Let's also mention unique selling propositions in business marketing. What really sets apart a company, and its products and services? What makes a company pass the white label test, where you take two products and remove all branding, then see if you can tell which company’s product is which. Scrape the brands off an iPhone and a Google Pixel and you’ll have clearly differentiated experiences. Scrape the logos off a Tesla and a Prius and you’ll have clearly differentiated experiences. But what do you do when you work in a commodity market? How do you differentiate in a meaningful way? 

Fellow data scientist Eduardo Ariño de la Rubia had a fascinating way to distill out competitive advantage: “Any sufficiently advanced trolling is indistinguishable from thought leadership.” Think about that for a second. Take a product or service that you don’t like. Imagine you were a competitor of that product or service. List out all the things you hate about it, all the things that are wrong, and then list out what a working, useful, enjoyable product would be. What attributes could your company’s product or service embody that the competitor didn’t? 

Former CEO John Legere built T-Mobile US into a mobile carrier powerhouse with this technique. Each quarter, he and his team would listen to customer complaints, both about T-Mobile and its competitors, and then reveal a series of initiatives to actually not do those things. Eliminate dozens of meaningless, often bogus fees. Eliminate confusing pricing and offer simplified plans. Stop overcharging for bandwidth overages within reason. During his 8-year tenure, T-Mobile exploded in growth, eventually acquiring competitor Sprint to make it the third largest mobile carrier in the US after telecom behemoths Verizon and AT&T.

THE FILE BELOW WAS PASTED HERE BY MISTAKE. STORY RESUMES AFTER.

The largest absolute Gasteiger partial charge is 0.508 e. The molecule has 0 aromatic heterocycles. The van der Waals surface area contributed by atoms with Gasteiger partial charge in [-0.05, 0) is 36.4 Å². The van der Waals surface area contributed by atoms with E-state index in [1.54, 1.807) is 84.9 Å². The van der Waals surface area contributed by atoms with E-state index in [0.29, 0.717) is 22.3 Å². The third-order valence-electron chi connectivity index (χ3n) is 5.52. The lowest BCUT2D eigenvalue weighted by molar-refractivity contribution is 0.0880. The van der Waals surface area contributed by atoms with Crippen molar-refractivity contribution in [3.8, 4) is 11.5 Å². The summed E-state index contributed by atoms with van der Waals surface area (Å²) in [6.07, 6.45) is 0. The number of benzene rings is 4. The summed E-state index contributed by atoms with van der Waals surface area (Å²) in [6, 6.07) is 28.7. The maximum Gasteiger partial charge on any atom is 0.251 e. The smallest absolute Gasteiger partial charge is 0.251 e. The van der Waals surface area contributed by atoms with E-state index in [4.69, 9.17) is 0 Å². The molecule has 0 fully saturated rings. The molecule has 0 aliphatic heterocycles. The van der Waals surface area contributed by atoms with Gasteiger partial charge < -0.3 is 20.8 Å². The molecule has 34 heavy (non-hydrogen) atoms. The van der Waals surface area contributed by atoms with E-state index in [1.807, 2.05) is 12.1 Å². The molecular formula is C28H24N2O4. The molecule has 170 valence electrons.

When we started Lean Startup Life, one of the things we did was define our company values, but instead of starting with generic platitudes, we made a long list of pretty much everyone who had pissed us off at the last few companies we’d worked at. We listed out all the things we swore we’d never do to ourselves and anyone who worked with us, and the corrected version of that list forms our company values today. 

Because it’s so concrete - I could even name the individuals behind each of these company values as an example of what not to do - it makes them specific and memorable. Use this technique of essentially trolling - identifying things to start fights about - as a way to truly build out your unique selling proposition, your competitive differentiators. What do your competitors do that you hate, that piss off their customers? How does your product or service not do those things, and not do them in such a way that you can make a bold, truthful statement about it? If your product does nothing different than a competitor’s, then use this technique to start creating those differentiators. 

Once you’ve done it, not only will you have identified your unique selling proposition, you’ll be able to defend it with vigor. When someone confronts you and asks, “Well, what really makes you so different from Competitors XYZ?”, you’ll laugh heartily and say, “Let me tell you all the things that they do wrong, and how we don’t do that to you.” In doing so, you’ll create a competitive differentiation so clear and specific that even if someone removed all your branding, it would be bountifully clear whose products were whose. 

Keep these tips in mind to market right and pivot from what's wrong for long term business success!